Recently, the Greek Orthodox Archdiocese of America’s Metropolis of Chicago announced the ten areas of strategic focus they had developed during a three-day retreat. His Eminence Nathanael, Metropolitan of Chicago, said that these areas represent “who we are and what we stand for as Orthodox Christians[.]” Number nine on the list was “Worship Engagement and Accessibility.” This appeared to grow directly out of at least one weakness called out in the published SWOT analysis: “Unsatisfactory church experience (welcoming and liturgical).” This announcement echoed the concerns raised in Alexei Krindatch’s report, “Orthodox Christian Churches in 21st Century America: a Parish Life Study,” released in January of this year by the Assembly of Canonical Orthodox Bishops. According to Krindatch, attendance at Sunday services declined overall between 2010-2015, and in the Greek Orthodox Archdiocese and the Antiochian Archdiocese in particular, regularly participating members have become less engaged in the lives of their parishes.Issues of language, comprehension, and participation are oft-cited barriers to engagement; the service is in a language that the people do not understand, following an order with multiple moving parts that the people cannot track, which gives the people nothing to do. As a result they do not see that they have a reason to be there.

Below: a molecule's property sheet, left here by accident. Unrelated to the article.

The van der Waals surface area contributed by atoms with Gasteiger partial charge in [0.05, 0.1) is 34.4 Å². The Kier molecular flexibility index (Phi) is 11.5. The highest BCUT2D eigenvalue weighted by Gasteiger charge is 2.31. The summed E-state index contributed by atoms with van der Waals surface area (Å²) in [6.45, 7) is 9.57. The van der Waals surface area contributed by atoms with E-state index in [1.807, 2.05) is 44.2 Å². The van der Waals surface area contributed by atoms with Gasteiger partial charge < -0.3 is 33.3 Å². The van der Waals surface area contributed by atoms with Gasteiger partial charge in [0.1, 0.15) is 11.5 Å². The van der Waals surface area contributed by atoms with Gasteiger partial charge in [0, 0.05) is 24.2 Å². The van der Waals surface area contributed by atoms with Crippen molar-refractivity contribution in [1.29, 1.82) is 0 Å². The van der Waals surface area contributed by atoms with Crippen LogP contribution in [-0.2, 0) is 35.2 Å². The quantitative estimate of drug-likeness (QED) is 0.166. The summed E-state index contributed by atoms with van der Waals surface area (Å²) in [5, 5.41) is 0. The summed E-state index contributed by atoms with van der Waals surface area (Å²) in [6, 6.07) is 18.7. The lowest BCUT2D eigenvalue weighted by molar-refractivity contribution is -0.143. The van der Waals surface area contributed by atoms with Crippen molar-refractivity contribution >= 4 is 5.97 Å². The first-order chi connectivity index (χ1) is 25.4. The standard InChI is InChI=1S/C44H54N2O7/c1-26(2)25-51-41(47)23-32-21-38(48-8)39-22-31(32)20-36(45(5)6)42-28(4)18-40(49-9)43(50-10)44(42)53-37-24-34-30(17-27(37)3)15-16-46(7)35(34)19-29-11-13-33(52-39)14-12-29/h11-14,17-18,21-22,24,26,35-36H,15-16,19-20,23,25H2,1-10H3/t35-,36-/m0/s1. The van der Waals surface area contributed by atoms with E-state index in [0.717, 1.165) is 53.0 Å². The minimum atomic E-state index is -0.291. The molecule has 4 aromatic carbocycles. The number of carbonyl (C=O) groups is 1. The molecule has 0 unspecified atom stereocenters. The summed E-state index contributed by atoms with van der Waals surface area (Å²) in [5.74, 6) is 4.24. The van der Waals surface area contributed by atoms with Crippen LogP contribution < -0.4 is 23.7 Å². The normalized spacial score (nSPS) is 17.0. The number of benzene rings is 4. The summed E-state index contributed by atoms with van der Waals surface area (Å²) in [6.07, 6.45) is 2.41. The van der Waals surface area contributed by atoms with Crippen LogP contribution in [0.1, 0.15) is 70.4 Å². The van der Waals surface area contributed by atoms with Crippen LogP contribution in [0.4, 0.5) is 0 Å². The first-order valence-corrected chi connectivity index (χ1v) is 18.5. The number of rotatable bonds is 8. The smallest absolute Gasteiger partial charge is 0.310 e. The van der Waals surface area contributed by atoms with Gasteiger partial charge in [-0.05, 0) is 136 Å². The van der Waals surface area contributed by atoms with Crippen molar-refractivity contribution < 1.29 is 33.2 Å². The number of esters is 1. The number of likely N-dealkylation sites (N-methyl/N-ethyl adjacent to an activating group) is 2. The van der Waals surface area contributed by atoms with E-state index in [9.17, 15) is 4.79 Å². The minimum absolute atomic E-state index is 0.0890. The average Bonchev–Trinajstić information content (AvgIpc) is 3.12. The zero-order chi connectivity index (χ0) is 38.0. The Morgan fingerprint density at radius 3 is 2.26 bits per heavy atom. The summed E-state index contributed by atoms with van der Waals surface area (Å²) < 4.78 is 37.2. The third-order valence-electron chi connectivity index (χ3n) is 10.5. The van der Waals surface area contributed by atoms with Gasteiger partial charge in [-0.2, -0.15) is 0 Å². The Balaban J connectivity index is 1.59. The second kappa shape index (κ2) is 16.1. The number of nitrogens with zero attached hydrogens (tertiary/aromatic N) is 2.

This perceived state of affairs is in marked contrast to the commonplace that from the Eastern Orthodox Church perspective, the primary act of the Christian is to worship God. We are a liturgical church, so it is said; our faith is formed by our worship—“Lex orandi, lex credendi”—and we express our identity as Orthodox Christians in the context of our worship. As such, it is wonderful that a Metropolis publicly prioritizes worship as a fundamental component of “who we are and what we stand for as Orthodox Christians,” and wants to address the problem of people having unsatisfactory liturgical experiences.
I propose, however, that as part and parcel of a discussion of engagement and accessibility in worship, we also need to consider how we can address the objective of liturgical literacy, and consider how these concepts all contribute to a liturgically healthy Orthodox church.
What do I mean by liturgical literacy? I do not mean, to be clear, that everybody in the congregation should be a fluent typikaris and have personal copies of the Menaion that they bring to church. What I suggest is that, at minimum, liturgical literacy means that all we the liturgical actors—the clergy, the singers, and yes, the congregation—understand that we have important roles in the Church’s services, that it is important for the Church to have those services, the different components of those services are also important, and most of all, it is important that we be there for them. As a friend once said to me, “When I ask people if they’ve ever been to Orthros, the usual answer is, ‘Not on purpose.’” Perhaps, then, we can say that liturgical literacy includes the understanding of why somebody might go to Orthros on purpose, and finding it compelling.